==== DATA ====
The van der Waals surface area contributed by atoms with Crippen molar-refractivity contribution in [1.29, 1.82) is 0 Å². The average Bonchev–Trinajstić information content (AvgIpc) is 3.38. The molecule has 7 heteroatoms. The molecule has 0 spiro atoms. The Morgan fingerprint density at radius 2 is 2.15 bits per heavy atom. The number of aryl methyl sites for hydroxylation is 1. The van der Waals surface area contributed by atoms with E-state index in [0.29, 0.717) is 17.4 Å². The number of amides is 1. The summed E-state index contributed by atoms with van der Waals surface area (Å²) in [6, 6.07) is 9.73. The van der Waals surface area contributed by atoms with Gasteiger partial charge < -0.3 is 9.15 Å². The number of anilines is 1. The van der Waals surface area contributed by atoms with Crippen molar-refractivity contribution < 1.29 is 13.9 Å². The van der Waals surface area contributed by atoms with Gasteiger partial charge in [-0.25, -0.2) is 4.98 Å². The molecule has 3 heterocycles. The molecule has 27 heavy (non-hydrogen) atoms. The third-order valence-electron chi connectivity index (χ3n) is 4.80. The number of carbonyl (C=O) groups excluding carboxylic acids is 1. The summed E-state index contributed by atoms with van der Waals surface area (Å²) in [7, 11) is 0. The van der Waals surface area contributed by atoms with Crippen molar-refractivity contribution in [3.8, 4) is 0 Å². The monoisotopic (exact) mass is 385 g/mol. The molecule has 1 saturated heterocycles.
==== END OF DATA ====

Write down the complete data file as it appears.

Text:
The van der Waals surface area contributed by atoms with Crippen molar-refractivity contribution in [1.29, 1.82) is 0 Å². The average Bonchev–Trinajstić information content (AvgIpc) is 3.38. The molecule has 7 heteroatoms. The molecule has 0 spiro atoms. The Morgan fingerprint density at radius 2 is 2.15 bits per heavy atom. The number of aryl methyl sites for hydroxylation is 1. The van der Waals surface area contributed by atoms with E-state index in [0.29, 0.717) is 17.4 Å². The number of amides is 1. The summed E-state index contributed by atoms with van der Waals surface area (Å²) in [6, 6.07) is 9.73. The van der Waals surface area contributed by atoms with Gasteiger partial charge < -0.3 is 9.15 Å². The number of anilines is 1. The van der Waals surface area contributed by atoms with Crippen molar-refractivity contribution < 1.29 is 13.9 Å². The van der Waals surface area contributed by atoms with Gasteiger partial charge in [-0.25, -0.2) is 4.98 Å². The molecule has 3 heterocycles. The molecule has 27 heavy (non-hydrogen) atoms. The third-order valence-electron chi connectivity index (χ3n) is 4.80. The number of carbonyl (C=O) groups excluding carboxylic acids is 1. The summed E-state index contributed by atoms with van der Waals surface area (Å²) in [7, 11) is 0. The van der Waals surface area contributed by atoms with Crippen molar-refractivity contribution in [3.8, 4) is 0 Å². The monoisotopic (exact) mass is 385 g/mol. The molecule has 1 saturated heterocycles.